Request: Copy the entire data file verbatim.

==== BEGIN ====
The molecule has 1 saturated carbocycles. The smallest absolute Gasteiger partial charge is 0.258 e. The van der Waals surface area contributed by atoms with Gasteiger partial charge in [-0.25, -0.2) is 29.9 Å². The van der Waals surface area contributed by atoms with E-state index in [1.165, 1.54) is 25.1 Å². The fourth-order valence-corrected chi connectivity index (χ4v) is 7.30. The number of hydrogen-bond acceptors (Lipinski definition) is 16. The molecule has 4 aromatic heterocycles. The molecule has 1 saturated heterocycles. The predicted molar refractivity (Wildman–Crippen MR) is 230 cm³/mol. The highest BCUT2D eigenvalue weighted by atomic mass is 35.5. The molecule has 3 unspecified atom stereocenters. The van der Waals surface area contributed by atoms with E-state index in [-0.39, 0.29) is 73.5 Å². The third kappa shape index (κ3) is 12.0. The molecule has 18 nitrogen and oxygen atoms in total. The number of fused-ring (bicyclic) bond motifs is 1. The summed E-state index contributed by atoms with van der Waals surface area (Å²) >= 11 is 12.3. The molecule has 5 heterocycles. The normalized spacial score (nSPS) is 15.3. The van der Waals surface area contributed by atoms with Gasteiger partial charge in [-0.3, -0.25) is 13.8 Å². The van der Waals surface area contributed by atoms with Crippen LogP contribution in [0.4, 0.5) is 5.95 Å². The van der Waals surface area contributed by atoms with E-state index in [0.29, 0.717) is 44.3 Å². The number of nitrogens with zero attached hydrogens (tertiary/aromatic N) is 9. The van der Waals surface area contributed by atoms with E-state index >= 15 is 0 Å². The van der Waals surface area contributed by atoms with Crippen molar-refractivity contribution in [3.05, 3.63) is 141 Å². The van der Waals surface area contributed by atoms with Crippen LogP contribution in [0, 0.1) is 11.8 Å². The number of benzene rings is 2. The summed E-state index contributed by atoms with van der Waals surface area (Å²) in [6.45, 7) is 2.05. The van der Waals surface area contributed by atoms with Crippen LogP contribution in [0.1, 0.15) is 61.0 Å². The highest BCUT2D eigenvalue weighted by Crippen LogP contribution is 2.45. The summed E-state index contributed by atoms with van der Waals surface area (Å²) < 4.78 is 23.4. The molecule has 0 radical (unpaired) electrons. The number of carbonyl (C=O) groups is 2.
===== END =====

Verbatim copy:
The molecule has 1 saturated carbocycles. The smallest absolute Gasteiger partial charge is 0.258 e. The van der Waals surface area contributed by atoms with Gasteiger partial charge in [-0.25, -0.2) is 29.9 Å². The van der Waals surface area contributed by atoms with E-state index in [1.165, 1.54) is 25.1 Å². The fourth-order valence-corrected chi connectivity index (χ4v) is 7.30. The number of hydrogen-bond acceptors (Lipinski definition) is 16. The molecule has 4 aromatic heterocycles. The molecule has 1 saturated heterocycles. The predicted molar refractivity (Wildman–Crippen MR) is 230 cm³/mol. The highest BCUT2D eigenvalue weighted by atomic mass is 35.5. The molecule has 3 unspecified atom stereocenters. The van der Waals surface area contributed by atoms with E-state index in [-0.39, 0.29) is 73.5 Å². The third kappa shape index (κ3) is 12.0. The molecule has 18 nitrogen and oxygen atoms in total. The number of fused-ring (bicyclic) bond motifs is 1. The summed E-state index contributed by atoms with van der Waals surface area (Å²) >= 11 is 12.3. The molecule has 5 heterocycles. The normalized spacial score (nSPS) is 15.3. The van der Waals surface area contributed by atoms with Gasteiger partial charge in [-0.3, -0.25) is 13.8 Å². The van der Waals surface area contributed by atoms with Crippen LogP contribution in [0.4, 0.5) is 5.95 Å². The van der Waals surface area contributed by atoms with E-state index in [0.29, 0.717) is 44.3 Å². The number of nitrogens with zero attached hydrogens (tertiary/aromatic N) is 9. The van der Waals surface area contributed by atoms with E-state index >= 15 is 0 Å². The van der Waals surface area contributed by atoms with Crippen molar-refractivity contribution in [3.05, 3.63) is 141 Å². The van der Waals surface area contributed by atoms with Crippen LogP contribution in [0, 0.1) is 11.8 Å². The number of benzene rings is 2. The summed E-state index contributed by atoms with van der Waals surface area (Å²) in [6.45, 7) is 2.05. The van der Waals surface area contributed by atoms with Crippen LogP contribution in [0.1, 0.15) is 61.0 Å². The highest BCUT2D eigenvalue weighted by Crippen LogP contribution is 2.45. The summed E-state index contributed by atoms with van der Waals surface area (Å²) < 4.78 is 23.4. The molecule has 0 radical (unpaired) electrons. The number of carbonyl (C=O) groups is 2.